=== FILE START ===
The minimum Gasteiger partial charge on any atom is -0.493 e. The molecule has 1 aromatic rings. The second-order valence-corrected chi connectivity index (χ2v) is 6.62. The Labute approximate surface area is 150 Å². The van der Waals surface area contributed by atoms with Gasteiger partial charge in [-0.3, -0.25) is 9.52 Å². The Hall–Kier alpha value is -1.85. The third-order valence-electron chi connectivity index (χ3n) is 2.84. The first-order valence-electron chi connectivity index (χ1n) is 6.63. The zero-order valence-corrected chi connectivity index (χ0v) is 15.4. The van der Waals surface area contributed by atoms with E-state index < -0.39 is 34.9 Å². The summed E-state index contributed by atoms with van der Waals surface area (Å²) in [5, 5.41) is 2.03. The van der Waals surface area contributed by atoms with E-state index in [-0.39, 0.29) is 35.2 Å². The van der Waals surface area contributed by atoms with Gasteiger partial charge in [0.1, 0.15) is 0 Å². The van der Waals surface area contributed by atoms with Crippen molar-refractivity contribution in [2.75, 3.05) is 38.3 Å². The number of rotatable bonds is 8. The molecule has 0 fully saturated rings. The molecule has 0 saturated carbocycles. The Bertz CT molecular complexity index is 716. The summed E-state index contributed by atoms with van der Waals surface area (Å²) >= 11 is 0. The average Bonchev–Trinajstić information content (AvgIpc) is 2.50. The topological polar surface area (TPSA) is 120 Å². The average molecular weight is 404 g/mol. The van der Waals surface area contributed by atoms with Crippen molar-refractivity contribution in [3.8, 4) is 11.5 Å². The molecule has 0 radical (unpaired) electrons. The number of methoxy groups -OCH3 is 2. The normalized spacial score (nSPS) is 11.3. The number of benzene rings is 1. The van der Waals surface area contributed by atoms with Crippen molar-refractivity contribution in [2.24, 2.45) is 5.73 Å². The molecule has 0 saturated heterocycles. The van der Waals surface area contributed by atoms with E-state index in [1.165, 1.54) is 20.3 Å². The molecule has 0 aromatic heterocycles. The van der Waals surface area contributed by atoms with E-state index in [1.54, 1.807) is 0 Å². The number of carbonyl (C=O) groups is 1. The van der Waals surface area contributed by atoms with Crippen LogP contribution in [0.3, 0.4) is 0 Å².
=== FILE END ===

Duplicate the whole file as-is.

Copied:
The minimum Gasteiger partial charge on any atom is -0.493 e. The molecule has 1 aromatic rings. The second-order valence-corrected chi connectivity index (χ2v) is 6.62. The Labute approximate surface area is 150 Å². The van der Waals surface area contributed by atoms with Gasteiger partial charge in [-0.3, -0.25) is 9.52 Å². The Hall–Kier alpha value is -1.85. The third-order valence-electron chi connectivity index (χ3n) is 2.84. The first-order valence-electron chi connectivity index (χ1n) is 6.63. The zero-order valence-corrected chi connectivity index (χ0v) is 15.4. The van der Waals surface area contributed by atoms with E-state index < -0.39 is 34.9 Å². The summed E-state index contributed by atoms with van der Waals surface area (Å²) in [5, 5.41) is 2.03. The van der Waals surface area contributed by atoms with E-state index in [-0.39, 0.29) is 35.2 Å². The van der Waals surface area contributed by atoms with Gasteiger partial charge in [0.1, 0.15) is 0 Å². The van der Waals surface area contributed by atoms with Crippen molar-refractivity contribution in [2.75, 3.05) is 38.3 Å². The number of rotatable bonds is 8. The molecule has 0 fully saturated rings. The molecule has 0 saturated carbocycles. The Bertz CT molecular complexity index is 716. The summed E-state index contributed by atoms with van der Waals surface area (Å²) >= 11 is 0. The average Bonchev–Trinajstić information content (AvgIpc) is 2.50. The topological polar surface area (TPSA) is 120 Å². The average molecular weight is 404 g/mol. The van der Waals surface area contributed by atoms with Crippen molar-refractivity contribution in [3.8, 4) is 11.5 Å². The molecule has 0 radical (unpaired) electrons. The number of methoxy groups -OCH3 is 2. The normalized spacial score (nSPS) is 11.3. The number of benzene rings is 1. The van der Waals surface area contributed by atoms with Crippen molar-refractivity contribution in [2.24, 2.45) is 5.73 Å². The molecule has 0 saturated heterocycles. The van der Waals surface area contributed by atoms with E-state index in [1.165, 1.54) is 20.3 Å². The molecule has 0 aromatic heterocycles. The van der Waals surface area contributed by atoms with E-state index in [1.54, 1.807) is 0 Å². The number of carbonyl (C=O) groups is 1. The van der Waals surface area contributed by atoms with Crippen LogP contribution in [0.3, 0.4) is 0 Å².